Deliverables: Current Reality Assessment®

(initially published on Escape from Averageness® in October 2014 as the fourth in a six-part series;  republished here as part of our latest retrospective, “Still Above Average: The Best of Escape from Averageness®, 2009-2021”)

A process of continuous improvement is just what the term describes – it is a constant, never-ending quest for improvements in operating performance and business outcomes.

But – what do we improve, and in what order?

For a homebuilding company setting out on this journey – and it is a journey – these questions need to be the first ones asked and the first ones answered, before anything else is considered, before any other decision is made.

Every situation is different, and situations can change, but you always start an improvement process with an understanding of where you are right now;  you start with an understanding of current reality.  You start with an objective analysis of your specific current condition, with an objective assessment of your current performance, resources, and capabilities.

To be clear, SAI performs two different types of assessments:  a Competitive Assessment and a Current Reality Assessment®.  Both involve looking at outcomes, checking facts, and drawing conclusions, but a Current Reality Assessment® is specifically designed to be the demarcation point for a focused process of continuous improvementa series of initiatives conducted in consecutive order with short durations, aimed at producing targeted, measurable improvements to a specific economic outcome.

It is the same type of rapid-cycle improvement program we use in our Results-Based Consulting® arrangements.  It is also tailor-made for use with an RB-C®’s recommended team-based approach to performance compensation.

Sometimes involving interviews and surveys, and always involving a working group, a Current Reality Assessment® focuses and prioritizes your improvement effort, and establishes the baseline for continuously improving your operating and business performance.  In doing so, a CRA® draws conclusions about the order and priority of initiatives, based on dependencies, based relationships of cause-and-effect.

It is an assessment deeply-rooted in an understanding of how systems work and how they are improved.  It is root-cause analysis directed at identifying core problems and identifying the limitations – identifying the constraints – to the business outcome being sought.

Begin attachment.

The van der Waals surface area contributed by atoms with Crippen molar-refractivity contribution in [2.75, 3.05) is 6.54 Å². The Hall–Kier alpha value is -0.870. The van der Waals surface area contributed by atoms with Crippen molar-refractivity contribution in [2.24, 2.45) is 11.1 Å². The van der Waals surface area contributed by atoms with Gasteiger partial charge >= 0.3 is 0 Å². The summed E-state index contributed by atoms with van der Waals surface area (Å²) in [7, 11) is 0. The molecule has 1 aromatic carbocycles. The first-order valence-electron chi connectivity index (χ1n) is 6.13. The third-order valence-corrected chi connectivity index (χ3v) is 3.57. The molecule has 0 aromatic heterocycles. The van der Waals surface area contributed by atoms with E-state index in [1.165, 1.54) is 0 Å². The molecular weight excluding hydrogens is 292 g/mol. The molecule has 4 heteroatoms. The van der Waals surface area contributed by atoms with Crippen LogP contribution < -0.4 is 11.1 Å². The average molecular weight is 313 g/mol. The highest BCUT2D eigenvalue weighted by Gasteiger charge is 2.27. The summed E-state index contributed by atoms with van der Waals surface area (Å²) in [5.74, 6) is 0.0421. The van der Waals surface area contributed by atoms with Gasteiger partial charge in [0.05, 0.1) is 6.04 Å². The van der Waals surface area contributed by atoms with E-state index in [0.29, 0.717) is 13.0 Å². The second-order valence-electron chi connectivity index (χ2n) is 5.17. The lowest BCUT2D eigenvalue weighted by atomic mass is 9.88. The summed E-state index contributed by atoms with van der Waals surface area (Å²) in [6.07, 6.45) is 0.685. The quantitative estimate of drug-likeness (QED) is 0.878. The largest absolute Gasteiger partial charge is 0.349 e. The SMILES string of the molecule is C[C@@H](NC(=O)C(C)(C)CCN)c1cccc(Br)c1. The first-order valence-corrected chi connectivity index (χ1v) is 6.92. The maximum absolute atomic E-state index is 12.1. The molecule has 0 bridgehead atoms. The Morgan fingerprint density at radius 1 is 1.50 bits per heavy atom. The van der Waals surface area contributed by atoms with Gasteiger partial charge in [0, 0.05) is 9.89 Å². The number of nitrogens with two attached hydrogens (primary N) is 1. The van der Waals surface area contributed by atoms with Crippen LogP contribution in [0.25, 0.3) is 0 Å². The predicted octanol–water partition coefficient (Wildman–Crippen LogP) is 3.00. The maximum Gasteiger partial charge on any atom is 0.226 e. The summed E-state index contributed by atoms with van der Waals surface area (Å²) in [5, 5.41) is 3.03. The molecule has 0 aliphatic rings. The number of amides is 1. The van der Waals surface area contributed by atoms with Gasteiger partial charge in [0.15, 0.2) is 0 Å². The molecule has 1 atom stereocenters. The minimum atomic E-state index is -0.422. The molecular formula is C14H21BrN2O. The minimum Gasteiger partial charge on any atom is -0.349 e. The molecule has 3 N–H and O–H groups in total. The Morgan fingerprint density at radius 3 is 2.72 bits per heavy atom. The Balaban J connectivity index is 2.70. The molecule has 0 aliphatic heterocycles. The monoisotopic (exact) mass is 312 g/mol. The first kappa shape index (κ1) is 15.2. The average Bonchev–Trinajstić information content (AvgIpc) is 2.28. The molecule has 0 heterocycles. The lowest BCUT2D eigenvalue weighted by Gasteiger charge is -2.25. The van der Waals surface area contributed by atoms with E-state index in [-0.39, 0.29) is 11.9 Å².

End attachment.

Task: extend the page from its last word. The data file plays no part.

Systems-thinking is about improving the performance of the entire system;  it is not about improving the performance of a system’s pieces or parts  – not any of the parts, not some of the parts, not even all of the parts, independent of one another.  The way you improve a system is by focusing the improvement efforts on identifying and resolving the problems that limit the performance of the entire system.

It would be a mistake to look at the facts and measures from a picture of your current reality and conclude that these are a set of equally-important-yet-independent, related-yet-isolated measures.  It would be a mistake to conclude that the best way to improve your current reality is to spend time and effort improving the outcome of each and every part of it, whether one-at-a-time or all-at-once.

You cannot improve everything, everywhere, all at the same time;  you cannot treat everything as the problem.  If you do, you will spend most of your time and effort treating what amounts to the symptoms of the problem, without ever resolving its cause.

If you are fortunate, you might succeed in improving performance in some areas, and you might relieve the symptoms and effects of some of the problems.  But – you will likely never solve the one problem that right now is preventing your company from achieving the outcome it seeks, and the unintended consequences of separate actions on different parts will likely make the situation worse.

The business environment in which you must operate does not provide you with unlimited capacity and resources, unrestricted capital, or limitless opportunities, which means that any effort at overall improvement has to be prioritized, has to be focused.

It means that solving some problems, exploiting some opportunities, must wait until more important problems are solved, until better opportunities are exploited.

What comes out of a Current Reality Assessment® is a plan:

“This is where we are, right now.  These are the problems, and this is the priority in which they will be addressed.  We will attack them in this order, and only in this order.  With the first initiative, we will likely be able to eliminate the following additional issues, because we have established their cause-and-effect relationships, tied it back to the most important factor.

“We have x-days to get this first initiative done;  we will work on no other initiative until this one is finished.  We are going to assign the right people and resources to this initiative;  in the meantime, everyone else focus on doing your jobs.

“When we are done with the first initiative, this will be our second initiative.”

And so on.


Next:  Deliverables:  Team-Based Performance Compensation

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